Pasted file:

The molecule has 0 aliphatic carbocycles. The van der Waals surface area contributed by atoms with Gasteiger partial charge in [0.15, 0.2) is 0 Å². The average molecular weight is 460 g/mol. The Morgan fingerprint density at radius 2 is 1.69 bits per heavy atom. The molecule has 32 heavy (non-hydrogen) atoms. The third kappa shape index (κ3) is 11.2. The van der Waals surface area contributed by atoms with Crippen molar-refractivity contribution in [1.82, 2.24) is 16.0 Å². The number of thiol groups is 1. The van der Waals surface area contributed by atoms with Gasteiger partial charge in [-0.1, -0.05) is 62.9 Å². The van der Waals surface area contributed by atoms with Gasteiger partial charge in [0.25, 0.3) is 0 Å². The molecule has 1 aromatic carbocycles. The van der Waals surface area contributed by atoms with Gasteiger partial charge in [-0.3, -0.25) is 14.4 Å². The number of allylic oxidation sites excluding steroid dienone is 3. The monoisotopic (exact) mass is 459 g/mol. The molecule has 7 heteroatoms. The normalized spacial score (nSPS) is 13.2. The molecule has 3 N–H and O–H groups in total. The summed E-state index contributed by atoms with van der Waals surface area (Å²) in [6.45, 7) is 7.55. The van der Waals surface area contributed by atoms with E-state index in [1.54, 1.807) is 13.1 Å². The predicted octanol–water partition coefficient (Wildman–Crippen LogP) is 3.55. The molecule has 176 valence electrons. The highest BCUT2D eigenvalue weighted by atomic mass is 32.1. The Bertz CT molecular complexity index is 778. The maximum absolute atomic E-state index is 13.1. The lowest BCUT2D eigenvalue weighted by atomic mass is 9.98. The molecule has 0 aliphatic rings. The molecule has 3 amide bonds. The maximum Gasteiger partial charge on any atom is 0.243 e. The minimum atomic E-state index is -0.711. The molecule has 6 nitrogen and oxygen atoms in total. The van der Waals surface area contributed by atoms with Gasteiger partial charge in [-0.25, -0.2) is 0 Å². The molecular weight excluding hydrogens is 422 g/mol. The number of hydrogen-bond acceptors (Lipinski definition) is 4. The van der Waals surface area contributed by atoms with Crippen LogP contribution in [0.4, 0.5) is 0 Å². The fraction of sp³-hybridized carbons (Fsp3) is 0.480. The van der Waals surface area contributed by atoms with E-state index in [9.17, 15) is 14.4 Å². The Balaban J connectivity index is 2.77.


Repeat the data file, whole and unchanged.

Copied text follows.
The molecule has 0 aliphatic carbocycles. The van der Waals surface area contributed by atoms with Gasteiger partial charge in [0.15, 0.2) is 0 Å². The average molecular weight is 460 g/mol. The Morgan fingerprint density at radius 2 is 1.69 bits per heavy atom. The molecule has 32 heavy (non-hydrogen) atoms. The third kappa shape index (κ3) is 11.2. The van der Waals surface area contributed by atoms with Crippen molar-refractivity contribution in [1.82, 2.24) is 16.0 Å². The number of thiol groups is 1. The van der Waals surface area contributed by atoms with Gasteiger partial charge in [-0.1, -0.05) is 62.9 Å². The van der Waals surface area contributed by atoms with Gasteiger partial charge in [0.25, 0.3) is 0 Å². The molecule has 1 aromatic carbocycles. The van der Waals surface area contributed by atoms with Gasteiger partial charge in [-0.3, -0.25) is 14.4 Å². The number of allylic oxidation sites excluding steroid dienone is 3. The monoisotopic (exact) mass is 459 g/mol. The molecule has 7 heteroatoms. The normalized spacial score (nSPS) is 13.2. The molecule has 3 N–H and O–H groups in total. The summed E-state index contributed by atoms with van der Waals surface area (Å²) in [6.45, 7) is 7.55. The van der Waals surface area contributed by atoms with E-state index in [1.54, 1.807) is 13.1 Å². The predicted octanol–water partition coefficient (Wildman–Crippen LogP) is 3.55. The molecule has 176 valence electrons. The highest BCUT2D eigenvalue weighted by atomic mass is 32.1. The Bertz CT molecular complexity index is 778. The maximum absolute atomic E-state index is 13.1. The lowest BCUT2D eigenvalue weighted by atomic mass is 9.98. The molecule has 0 aliphatic rings. The molecule has 3 amide bonds. The maximum Gasteiger partial charge on any atom is 0.243 e. The minimum atomic E-state index is -0.711. The molecule has 6 nitrogen and oxygen atoms in total. The van der Waals surface area contributed by atoms with Gasteiger partial charge in [-0.25, -0.2) is 0 Å². The molecular weight excluding hydrogens is 422 g/mol. The number of hydrogen-bond acceptors (Lipinski definition) is 4. The van der Waals surface area contributed by atoms with Crippen LogP contribution in [0.4, 0.5) is 0 Å². The fraction of sp³-hybridized carbons (Fsp3) is 0.480. The van der Waals surface area contributed by atoms with E-state index in [9.17, 15) is 14.4 Å². The Balaban J connectivity index is 2.77.